football

The Greatest Refereeing Controversies of all-time

December 29, 2017

- Grant Whittington

It’s fair to say referees have a difficult job, especially so in the modern age – where so many cameras are now focused on the action and the level of media scrutiny is more intense than ever.

Media aside, the job of refereeing top-flight football matches (and managing player egos) is challenging, and it’s fair to say that even the best officials have been responsible for some truly controversial decisions through the ages.

We’ll look back at three of these controversies and assess the impact that they had on those involved.

 Over the line? Geoff Hurst’s winning goal in the World Cup Final, 1966

We all know that English football reached its zenith in 1966, when the national team won its first (and only) World Cup.

Were it not for a controversial refereeing decision in the final, however, the match could have had an entirely difficult outcome. It was evenly poised at 2-2 entering extra time, with England pressing forward and West Germany content to play patiently on the counter-attack.

Then, 11 minutes into the first period of extra time, Alan Ball burst down the right and delivered a low ball into the feet of striker Geoff Hurst. The forward, who had equalised for England during normal time, turned sharply in the box and thundered a shot towards goal. The ball struck the underside of the crossbar with immense force, before bouncing down and being cleared by a German defender.

Referee Gottfried Dienst seemed confused for a moment or two, as England’s players appealed and the fans began to celebrate. He then consulted with his linesman Tofiq Bahramov, who vehemently indicated that the ball had crossed the line and compelled Dienst to award the goal.

This decision is questionable to say the least, with Bahramov’s positioning far from the ideal and the referee clearly uncertain as to whether or not the ball had crossed the line. The video footage from a single camera lens is also inconclusive, although most neutrals would probably agree that the goal should not have been given.

Despite this, history was made and Hurst’s hat-trick goal in the second period of extra time settled the result beyond any doubt. This remains the single most controversial refereeing decision of all-time and one that just happened to decide the biggest game in world football.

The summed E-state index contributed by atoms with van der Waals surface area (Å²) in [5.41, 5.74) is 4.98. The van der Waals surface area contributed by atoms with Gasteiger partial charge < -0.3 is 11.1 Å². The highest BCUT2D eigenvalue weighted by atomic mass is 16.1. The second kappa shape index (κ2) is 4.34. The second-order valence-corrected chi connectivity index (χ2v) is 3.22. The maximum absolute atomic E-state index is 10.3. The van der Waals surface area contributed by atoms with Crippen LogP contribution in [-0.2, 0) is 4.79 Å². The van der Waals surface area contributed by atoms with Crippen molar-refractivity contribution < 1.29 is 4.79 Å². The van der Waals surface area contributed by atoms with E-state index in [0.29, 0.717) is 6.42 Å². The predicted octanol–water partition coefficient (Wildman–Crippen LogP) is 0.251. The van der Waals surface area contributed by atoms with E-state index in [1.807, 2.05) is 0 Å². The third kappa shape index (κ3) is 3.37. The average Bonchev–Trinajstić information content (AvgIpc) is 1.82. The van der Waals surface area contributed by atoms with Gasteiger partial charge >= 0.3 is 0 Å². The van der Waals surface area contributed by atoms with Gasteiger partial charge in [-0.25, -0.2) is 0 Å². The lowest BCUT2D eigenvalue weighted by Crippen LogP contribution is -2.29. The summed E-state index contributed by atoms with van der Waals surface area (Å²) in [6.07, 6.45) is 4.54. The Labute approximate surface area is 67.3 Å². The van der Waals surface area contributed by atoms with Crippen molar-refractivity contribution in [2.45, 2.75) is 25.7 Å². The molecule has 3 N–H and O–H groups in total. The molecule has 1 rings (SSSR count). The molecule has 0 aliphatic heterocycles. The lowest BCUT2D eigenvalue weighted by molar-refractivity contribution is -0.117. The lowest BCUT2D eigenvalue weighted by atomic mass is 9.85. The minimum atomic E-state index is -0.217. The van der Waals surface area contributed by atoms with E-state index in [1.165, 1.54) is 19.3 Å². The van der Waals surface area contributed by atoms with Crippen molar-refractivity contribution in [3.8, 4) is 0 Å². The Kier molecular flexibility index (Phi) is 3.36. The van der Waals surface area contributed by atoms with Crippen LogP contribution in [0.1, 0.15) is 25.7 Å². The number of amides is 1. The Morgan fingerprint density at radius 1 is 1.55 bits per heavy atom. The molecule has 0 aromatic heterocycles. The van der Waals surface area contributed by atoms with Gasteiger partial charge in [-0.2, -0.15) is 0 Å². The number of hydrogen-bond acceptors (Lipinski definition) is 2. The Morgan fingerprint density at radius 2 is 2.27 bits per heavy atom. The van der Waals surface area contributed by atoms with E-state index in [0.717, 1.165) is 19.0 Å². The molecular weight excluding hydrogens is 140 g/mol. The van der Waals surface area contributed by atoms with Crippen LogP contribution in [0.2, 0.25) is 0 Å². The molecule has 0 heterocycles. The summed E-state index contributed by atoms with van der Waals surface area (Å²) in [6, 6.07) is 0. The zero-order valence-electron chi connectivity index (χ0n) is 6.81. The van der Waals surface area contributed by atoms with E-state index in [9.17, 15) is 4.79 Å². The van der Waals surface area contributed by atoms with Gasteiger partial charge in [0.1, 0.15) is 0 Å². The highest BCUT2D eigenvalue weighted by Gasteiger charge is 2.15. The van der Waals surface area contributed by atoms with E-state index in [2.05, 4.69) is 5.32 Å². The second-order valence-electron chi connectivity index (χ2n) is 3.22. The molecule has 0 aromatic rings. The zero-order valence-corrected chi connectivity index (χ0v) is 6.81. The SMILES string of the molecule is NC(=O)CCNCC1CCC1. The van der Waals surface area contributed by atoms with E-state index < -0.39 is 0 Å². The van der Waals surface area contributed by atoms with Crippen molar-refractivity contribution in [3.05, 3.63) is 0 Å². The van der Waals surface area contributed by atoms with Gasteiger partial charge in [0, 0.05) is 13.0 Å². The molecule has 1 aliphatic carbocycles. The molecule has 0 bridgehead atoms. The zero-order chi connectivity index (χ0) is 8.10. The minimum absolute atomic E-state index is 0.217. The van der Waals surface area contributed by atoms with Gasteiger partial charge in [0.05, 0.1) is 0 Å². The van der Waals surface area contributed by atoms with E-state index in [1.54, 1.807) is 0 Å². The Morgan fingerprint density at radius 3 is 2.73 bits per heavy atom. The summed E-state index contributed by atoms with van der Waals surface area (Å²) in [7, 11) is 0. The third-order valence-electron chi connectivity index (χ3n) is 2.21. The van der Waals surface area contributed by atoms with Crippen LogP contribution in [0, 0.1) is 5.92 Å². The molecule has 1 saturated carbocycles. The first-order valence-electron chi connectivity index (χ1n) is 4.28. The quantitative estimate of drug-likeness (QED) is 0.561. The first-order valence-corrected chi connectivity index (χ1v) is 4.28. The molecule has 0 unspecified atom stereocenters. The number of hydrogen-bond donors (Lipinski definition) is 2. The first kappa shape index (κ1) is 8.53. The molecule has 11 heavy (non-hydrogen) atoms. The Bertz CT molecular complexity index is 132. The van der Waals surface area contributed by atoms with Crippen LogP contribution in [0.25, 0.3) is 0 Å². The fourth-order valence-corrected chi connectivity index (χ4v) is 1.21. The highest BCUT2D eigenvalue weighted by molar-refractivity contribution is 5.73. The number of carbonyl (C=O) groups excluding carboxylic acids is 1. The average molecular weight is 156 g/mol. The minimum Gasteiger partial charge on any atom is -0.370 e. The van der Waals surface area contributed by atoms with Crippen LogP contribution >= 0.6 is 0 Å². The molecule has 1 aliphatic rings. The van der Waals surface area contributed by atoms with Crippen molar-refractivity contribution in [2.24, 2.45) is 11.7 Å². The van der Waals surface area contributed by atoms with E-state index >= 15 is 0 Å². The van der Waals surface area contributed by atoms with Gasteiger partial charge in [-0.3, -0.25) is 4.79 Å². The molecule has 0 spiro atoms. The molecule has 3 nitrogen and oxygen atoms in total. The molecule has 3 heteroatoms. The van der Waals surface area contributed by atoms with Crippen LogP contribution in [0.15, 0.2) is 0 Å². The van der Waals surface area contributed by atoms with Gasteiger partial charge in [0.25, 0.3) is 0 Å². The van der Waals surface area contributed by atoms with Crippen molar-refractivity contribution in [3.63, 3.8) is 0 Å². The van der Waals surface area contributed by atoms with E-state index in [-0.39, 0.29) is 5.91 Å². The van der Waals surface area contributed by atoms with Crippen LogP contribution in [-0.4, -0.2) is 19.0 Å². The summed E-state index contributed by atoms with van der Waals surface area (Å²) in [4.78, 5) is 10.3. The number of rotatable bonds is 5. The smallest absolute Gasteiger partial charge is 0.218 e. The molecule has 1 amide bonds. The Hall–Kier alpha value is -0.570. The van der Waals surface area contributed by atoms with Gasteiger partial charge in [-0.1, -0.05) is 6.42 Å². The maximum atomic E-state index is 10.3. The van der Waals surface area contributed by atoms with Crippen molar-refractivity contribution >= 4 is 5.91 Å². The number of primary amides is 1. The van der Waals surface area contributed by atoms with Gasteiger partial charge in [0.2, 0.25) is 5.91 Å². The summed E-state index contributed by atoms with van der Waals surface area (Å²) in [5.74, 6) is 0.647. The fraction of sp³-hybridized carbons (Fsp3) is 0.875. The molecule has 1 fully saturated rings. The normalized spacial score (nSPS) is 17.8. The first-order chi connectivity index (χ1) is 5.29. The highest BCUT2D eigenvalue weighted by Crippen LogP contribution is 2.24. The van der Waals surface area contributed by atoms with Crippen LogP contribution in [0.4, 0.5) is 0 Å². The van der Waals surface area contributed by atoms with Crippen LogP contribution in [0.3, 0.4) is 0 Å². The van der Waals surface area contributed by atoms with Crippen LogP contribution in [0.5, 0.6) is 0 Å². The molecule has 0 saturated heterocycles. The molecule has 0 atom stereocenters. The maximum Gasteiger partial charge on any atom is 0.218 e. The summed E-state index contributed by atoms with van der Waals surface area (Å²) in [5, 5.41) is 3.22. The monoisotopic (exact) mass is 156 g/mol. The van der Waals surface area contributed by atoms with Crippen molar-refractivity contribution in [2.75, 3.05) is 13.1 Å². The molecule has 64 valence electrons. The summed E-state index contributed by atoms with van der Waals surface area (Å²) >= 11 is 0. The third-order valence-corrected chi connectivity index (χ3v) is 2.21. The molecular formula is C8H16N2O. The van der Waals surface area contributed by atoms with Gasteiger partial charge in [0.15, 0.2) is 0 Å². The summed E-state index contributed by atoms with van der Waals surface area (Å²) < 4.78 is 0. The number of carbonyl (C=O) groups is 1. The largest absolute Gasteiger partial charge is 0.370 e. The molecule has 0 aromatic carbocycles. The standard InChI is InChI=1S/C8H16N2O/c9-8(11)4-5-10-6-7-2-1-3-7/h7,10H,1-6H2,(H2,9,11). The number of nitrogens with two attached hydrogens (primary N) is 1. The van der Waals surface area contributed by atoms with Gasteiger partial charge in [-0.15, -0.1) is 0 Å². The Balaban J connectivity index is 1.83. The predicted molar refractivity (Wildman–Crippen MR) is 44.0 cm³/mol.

You did what? Zico’s header ruled out, 1978

If the decision to award Hurst’s goal in 1966 was the most controversial refereeing moment of all time, our next selection is the most baffling.

During the opening game in Group 3 of the 1978 World Cup (hosted in Argentina), a talented Brazil side took on Sweden in Mar del Plata. The Brazilians were fancied to begin their campaign with a convincing win, but the Swedes started well and took a first half lead through Thomas Sjöberg. While Reinaldo scored a forceful equaliser before the break, Brazil struggled to break down an organised and determined Swedish side as the second half progressed.

As the game ticked into stoppage time, Brazil forced a right-wing corner. Although English referee Clive Thomas seemed to signal that this would be the last action of the game, the corner was delivered into the area and midfielder Zico managed to meet it with a powerful, six-yard header.

Somewhere between the corner being dispatched and Zico burying his header in the back of the net, Thomas inexplicably decided to blow his whistle for full-time. Cue confusion and vehement protests from the Brazilians as they realised that the goal would not stand, while the Swedish players celebrated a superb result.

Thomas stands by his decision to this day and it’s fortunate in some respects that it did not hinder Brazil’s progression to the second group stage. They eventually claimed third place ahead of Italy, helping the players to accept Thomas’ decision.

Is this the worst refereeing decision of all time? Schumacher floors Battiston, 1982

While the first two decisions were controversial, they were no means the worst examples of refereeing in the history of the game. Our third selection is arguably the worst ever refereeing decision and one that still leaves a sour taste in the mouth to this day.

In 1982, a stylish French side progressed to the semi-finals of the World Cup, where they took on a battle-hardened West Germany outfit. They were favourites to progress, but the game was evenly poised at 1-1 after an hour when the game’s decisive moment took place.

During a rapid breakaway, French defender Patrick Battiston found himself racing towards goal in pursuit of a diagonal through ball. At the same time, the German goalkeeper Harald Schumacher began to race off his line in order to confront Battiston, in what appeared to be an attempt to clear the ball.

Schumacher’s reactions were a little slow and Battiston was able to direct the ball goalwards. A split second later, he was floored by the marauding Schumacher, who leapt towards his adversary and twisted his body to ensure a collision. Battiston was immediately knocked unconscious by Schumacher’s hip, while he also suffered damaged vertebrae and lost some of his front teeth. Emergency medics even had to administer oxygen on the field, while Battiston later slipped into a temporary coma.

While Battiston’s shot trickled wide, there seemed little doubt that France would be awarded a free-kick on the edge of the box and Schumacher would be issued a red card. Cue utter amazement when Schumacher’s reckless challenge went entirely unpunished, with referee Charles Corver keeping his cards in his pocket and awarding Germany a goal kick.

The game ended 3-3 after extra time, with Germany progressing 5-4 on penalties.

 

 

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